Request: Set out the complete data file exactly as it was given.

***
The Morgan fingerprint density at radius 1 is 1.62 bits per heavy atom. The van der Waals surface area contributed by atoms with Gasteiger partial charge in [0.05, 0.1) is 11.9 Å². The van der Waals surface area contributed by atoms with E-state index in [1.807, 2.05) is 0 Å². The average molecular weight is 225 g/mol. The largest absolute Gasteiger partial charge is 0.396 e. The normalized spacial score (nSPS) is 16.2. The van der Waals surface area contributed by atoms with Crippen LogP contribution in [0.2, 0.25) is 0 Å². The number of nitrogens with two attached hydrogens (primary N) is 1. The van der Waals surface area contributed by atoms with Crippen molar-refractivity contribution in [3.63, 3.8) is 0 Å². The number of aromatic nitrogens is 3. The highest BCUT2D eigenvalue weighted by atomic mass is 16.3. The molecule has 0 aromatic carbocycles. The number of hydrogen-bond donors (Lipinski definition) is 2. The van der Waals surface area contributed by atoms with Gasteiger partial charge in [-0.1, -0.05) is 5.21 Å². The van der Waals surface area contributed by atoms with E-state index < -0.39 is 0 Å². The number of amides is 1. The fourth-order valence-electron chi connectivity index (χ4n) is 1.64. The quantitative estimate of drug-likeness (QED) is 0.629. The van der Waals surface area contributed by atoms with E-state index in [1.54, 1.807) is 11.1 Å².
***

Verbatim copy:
The Morgan fingerprint density at radius 1 is 1.62 bits per heavy atom. The van der Waals surface area contributed by atoms with Gasteiger partial charge in [0.05, 0.1) is 11.9 Å². The van der Waals surface area contributed by atoms with E-state index in [1.807, 2.05) is 0 Å². The average molecular weight is 225 g/mol. The largest absolute Gasteiger partial charge is 0.396 e. The normalized spacial score (nSPS) is 16.2. The van der Waals surface area contributed by atoms with Crippen LogP contribution in [0.2, 0.25) is 0 Å². The number of nitrogens with two attached hydrogens (primary N) is 1. The van der Waals surface area contributed by atoms with Crippen molar-refractivity contribution in [3.63, 3.8) is 0 Å². The number of aromatic nitrogens is 3. The highest BCUT2D eigenvalue weighted by atomic mass is 16.3. The molecule has 0 aromatic carbocycles. The number of hydrogen-bond donors (Lipinski definition) is 2. The van der Waals surface area contributed by atoms with Gasteiger partial charge in [-0.1, -0.05) is 5.21 Å². The van der Waals surface area contributed by atoms with E-state index < -0.39 is 0 Å². The number of amides is 1. The fourth-order valence-electron chi connectivity index (χ4n) is 1.64. The quantitative estimate of drug-likeness (QED) is 0.629. The van der Waals surface area contributed by atoms with E-state index in [1.54, 1.807) is 11.1 Å².